[Indiana] Valedictorian Sues to Stop High School Graduation Prayer

That’s the problem with freedom of religion – everyone gets to be free from everyone else’s religion.

"The top-ranked senior at a suburban Indianapolis high school is asking a federal judge to stop a graduation prayer that the class voted to approve.

The lawsuit by 18-year-old Eric Workman says the prayer and the vote at Greenwood High School unconstitutionally subject religious practice to majority rule.

The senior class voted on the graduation prayer at a school assembly in September. The lawsuit contends the vote and the prayer violate the First Amendment.

The American Civil Liberties Union of Indiana filed suit Thursday on behalf of Workman on in federal court in Indianapolis.

The suit says Workman is first in his class and expects to speak at graduation. A message was left with school officials seeking comment."


While I disagree with the wording of your first statement (i.e. if an individual wished to invoke their god in their valedictorian speech, I would have no problem), I do agree with the ruling. I don’t think that a majority-voted, group prayer meant for the student body is appropriate at a public school.

I disagree. I would also like to see the text of the prayer. In our public schools, a local pastor is always invited to say an opening prayer and give a benediction at graduation. The senior class doesn’t even vote on it.

To me, it’s a fine line that is constantly crossed by people on both sides of the debate. I have no problem with a speaker who makes religious comments, an individual praying in school or groups of students praying together in on-campus clubs or demonstrations. The nutters on the Left who believe in squelching those activities don’t have a good understanding of what freedom of religion means imo. However, I don’t think it appropriate for a majority of students to vote on a prayer for the whole student body to pray together, a teacher or administrator leading prayer, etc.

I guess I’m on the fence about inviting a minister, priest, rabbi, etc. to say an opening prayer and benediction. They start Congress that way from my understanding, so I’m not sure what the distinction is there. Of course, I wouldn’t be surprised if the ACLU is trying to put an end to starting Congress with prayer.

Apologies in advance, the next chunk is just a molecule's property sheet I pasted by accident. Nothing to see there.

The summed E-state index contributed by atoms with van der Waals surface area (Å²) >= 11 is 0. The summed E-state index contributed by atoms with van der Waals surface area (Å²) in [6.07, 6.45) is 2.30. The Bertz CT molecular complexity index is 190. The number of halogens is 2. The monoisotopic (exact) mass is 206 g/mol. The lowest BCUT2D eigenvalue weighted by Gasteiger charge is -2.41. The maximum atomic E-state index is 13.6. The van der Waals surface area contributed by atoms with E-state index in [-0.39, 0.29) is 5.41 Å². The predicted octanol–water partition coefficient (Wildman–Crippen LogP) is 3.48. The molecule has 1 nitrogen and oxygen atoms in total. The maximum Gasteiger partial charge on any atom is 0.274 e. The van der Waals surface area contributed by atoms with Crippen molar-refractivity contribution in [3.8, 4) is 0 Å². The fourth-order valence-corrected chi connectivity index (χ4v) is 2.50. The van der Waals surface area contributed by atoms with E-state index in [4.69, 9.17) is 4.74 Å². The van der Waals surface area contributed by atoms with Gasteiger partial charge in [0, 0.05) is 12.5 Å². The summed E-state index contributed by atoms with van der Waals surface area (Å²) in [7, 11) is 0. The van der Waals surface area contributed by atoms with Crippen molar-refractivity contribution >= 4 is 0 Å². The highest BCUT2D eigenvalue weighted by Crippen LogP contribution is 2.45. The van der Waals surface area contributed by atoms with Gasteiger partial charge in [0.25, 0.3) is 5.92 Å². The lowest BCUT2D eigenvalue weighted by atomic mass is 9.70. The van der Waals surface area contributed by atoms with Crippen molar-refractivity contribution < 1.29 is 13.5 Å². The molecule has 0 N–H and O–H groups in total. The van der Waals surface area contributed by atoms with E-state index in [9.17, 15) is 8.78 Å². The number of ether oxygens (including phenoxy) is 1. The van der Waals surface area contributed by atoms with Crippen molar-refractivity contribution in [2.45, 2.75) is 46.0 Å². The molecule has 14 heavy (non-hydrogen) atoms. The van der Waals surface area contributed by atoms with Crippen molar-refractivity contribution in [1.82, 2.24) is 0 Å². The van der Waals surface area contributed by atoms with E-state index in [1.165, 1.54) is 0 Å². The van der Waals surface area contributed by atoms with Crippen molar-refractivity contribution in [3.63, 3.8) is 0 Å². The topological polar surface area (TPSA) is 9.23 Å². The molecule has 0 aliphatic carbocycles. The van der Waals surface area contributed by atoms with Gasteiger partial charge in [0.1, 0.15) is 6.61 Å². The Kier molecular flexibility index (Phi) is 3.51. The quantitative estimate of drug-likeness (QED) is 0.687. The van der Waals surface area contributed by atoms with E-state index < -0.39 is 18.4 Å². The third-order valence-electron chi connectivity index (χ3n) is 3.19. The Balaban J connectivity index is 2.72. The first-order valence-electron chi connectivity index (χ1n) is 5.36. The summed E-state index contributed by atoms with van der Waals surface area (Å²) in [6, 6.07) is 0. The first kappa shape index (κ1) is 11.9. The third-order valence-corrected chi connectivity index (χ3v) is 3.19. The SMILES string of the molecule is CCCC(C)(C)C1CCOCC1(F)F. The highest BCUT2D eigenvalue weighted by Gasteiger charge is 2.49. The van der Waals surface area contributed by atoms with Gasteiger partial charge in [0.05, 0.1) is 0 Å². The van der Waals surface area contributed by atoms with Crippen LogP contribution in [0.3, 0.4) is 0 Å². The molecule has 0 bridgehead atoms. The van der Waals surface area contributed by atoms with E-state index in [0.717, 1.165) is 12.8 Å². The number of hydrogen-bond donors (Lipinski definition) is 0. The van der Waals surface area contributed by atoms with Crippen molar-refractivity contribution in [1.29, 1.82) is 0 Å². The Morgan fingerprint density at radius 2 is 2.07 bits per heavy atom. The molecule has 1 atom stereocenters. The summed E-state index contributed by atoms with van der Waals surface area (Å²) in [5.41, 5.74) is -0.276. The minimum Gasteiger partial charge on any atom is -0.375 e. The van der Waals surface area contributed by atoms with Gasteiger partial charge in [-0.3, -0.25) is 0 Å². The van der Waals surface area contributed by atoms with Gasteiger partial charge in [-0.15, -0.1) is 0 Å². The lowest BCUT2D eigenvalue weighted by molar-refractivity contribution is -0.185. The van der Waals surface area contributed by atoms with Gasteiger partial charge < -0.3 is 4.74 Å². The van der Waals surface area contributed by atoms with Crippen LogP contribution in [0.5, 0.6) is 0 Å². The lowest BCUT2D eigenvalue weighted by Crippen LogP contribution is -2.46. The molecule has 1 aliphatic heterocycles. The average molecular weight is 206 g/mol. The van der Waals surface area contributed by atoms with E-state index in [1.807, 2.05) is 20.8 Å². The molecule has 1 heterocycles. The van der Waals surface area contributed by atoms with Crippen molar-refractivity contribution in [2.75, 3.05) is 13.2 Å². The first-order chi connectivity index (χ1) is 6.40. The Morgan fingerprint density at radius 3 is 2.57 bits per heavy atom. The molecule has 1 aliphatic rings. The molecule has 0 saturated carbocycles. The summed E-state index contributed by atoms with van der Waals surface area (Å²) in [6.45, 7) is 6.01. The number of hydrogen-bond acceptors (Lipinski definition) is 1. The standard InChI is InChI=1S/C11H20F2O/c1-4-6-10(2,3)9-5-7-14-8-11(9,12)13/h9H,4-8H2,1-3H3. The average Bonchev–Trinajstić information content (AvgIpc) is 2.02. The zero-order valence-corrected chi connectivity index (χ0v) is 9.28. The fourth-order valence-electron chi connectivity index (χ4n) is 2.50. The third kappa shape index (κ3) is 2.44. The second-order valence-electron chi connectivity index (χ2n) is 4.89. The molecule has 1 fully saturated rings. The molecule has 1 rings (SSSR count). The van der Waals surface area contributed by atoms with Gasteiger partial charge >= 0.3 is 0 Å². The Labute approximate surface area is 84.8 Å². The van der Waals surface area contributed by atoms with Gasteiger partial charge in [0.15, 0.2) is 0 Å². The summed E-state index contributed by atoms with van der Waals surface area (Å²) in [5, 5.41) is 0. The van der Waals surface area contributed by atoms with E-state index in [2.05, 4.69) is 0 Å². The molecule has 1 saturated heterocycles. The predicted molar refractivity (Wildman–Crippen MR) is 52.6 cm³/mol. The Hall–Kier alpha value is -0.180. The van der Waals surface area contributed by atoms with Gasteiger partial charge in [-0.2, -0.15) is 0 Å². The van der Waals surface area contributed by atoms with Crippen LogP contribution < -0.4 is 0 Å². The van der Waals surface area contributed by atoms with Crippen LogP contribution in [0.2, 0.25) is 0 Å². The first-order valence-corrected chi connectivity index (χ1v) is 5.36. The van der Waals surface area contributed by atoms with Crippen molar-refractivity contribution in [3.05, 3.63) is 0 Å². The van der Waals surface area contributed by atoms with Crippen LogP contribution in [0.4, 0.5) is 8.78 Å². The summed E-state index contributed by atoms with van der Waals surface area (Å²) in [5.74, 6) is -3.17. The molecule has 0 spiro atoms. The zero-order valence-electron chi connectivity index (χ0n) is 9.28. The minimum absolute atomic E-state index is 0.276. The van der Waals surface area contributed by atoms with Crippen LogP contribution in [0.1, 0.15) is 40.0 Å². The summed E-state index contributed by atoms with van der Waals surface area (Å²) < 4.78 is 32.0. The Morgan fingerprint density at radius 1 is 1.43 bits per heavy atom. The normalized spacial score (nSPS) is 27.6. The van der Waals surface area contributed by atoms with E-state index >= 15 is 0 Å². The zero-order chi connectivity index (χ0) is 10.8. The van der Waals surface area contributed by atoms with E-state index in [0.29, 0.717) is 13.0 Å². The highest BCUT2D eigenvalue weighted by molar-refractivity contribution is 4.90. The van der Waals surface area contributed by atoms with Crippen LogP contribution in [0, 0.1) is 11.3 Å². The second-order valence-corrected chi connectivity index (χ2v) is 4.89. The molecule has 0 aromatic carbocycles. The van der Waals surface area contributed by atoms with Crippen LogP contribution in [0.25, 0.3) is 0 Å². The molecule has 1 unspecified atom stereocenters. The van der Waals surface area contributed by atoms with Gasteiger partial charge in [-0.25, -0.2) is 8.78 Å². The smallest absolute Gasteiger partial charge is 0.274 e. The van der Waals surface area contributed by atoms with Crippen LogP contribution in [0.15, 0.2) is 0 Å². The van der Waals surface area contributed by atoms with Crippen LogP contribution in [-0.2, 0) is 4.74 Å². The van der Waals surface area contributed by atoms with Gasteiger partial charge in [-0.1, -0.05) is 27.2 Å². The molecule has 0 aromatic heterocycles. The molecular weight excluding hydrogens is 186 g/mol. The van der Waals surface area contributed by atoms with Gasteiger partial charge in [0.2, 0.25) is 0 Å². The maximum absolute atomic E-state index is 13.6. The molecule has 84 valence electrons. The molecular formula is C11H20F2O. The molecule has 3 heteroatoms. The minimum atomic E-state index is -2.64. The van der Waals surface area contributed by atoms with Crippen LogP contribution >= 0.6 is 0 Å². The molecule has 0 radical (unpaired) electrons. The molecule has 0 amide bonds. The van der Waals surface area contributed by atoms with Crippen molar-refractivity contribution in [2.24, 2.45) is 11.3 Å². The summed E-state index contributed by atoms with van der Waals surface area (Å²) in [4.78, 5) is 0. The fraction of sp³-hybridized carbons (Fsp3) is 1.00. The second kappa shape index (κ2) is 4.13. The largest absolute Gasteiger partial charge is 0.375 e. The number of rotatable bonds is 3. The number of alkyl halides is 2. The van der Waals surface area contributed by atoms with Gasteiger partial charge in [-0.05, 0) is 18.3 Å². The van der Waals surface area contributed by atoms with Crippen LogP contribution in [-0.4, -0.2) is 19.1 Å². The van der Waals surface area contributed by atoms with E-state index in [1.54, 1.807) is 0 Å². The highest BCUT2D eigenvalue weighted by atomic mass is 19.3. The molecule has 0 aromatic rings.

I agree. A Mormon and a Catholic family that challenged the Santa Fe Texas Independent School District’s policy of allowing student-led prayers before high school football games had their case upheld by the Supreme Court. The court ruled that these prayers violate the US Constitution’s first amendment, which prohibits the “establishment of religion.”

Writing for the court, Justice John Paul Stevens said, “School sponsorship of a religious message is impermissible because it sends the ancillary message to members of the audience who are nonadherents that they are outsiders, not full members of the political community, and an accompanying message to adherents that they are insiders, favored members of the political community.” The school district was almost wholly Southern Baptist and the two “outsider” families were not invited to participate in the policy.

I got into an argument with a “Christian” along the same lines some years ago who wanted school prayer, and when I suggested that Monday be Catholic prayer day, Tuesday, Jewish day, Wednesday Moslem/Buddhist/minor religion day, Thursday Protestant prayer day, and Friday Evangelical prayer day, they didn’t care for the idea all of a sudden. :wink:

Thank you, Auguste Comte. What you are describing is not “freedom of religion”… you are describing the atheist religion of Laicism. It is an apostasy.

Hey - not a bad idea! However, you would probably have to go to one day per month. The ADF Druids, Zoroastrians and such would be upset if they were left out. On the flip side the Universalist Unitarians would have prayer every day…that’s not fair! :mad: :wink: :stuck_out_tongue:

Nothing like exploring the possible consequences of Prayers in the Public Schools to make people reconsider how good an idea it is. :wink:

Well, I disagree. There’s no way I can freely practice my religion if I have to be inundated with yours.

Inundated? Wow…a little overstatement there. :stuck_out_tongue: btw…since Adeodatus is a Catholic, what inundation by a Catholic’s religion would keep you from freely practicing your religion? :confused:

While I agree with the ruling, even if the majority-voted prayer was done, I don’t think it would have stopped anyone from freely practicing their religion. That is just nonsense.

Freedom of religion - not from religion. Hearing someone else pray does not effect an individuals capacity to practice their own faith. :shrug:

I’m sure that I could still be a Catholic in a majority Muslim United States where Muslim prayer was offered at a baccalaureate…that’s assuming they would hold on the the Constitution, of course. :wink:

This always reminds me of how lucky I was to graduate from a Catholic high school, where a full mass proceeded the graduation ceremony.

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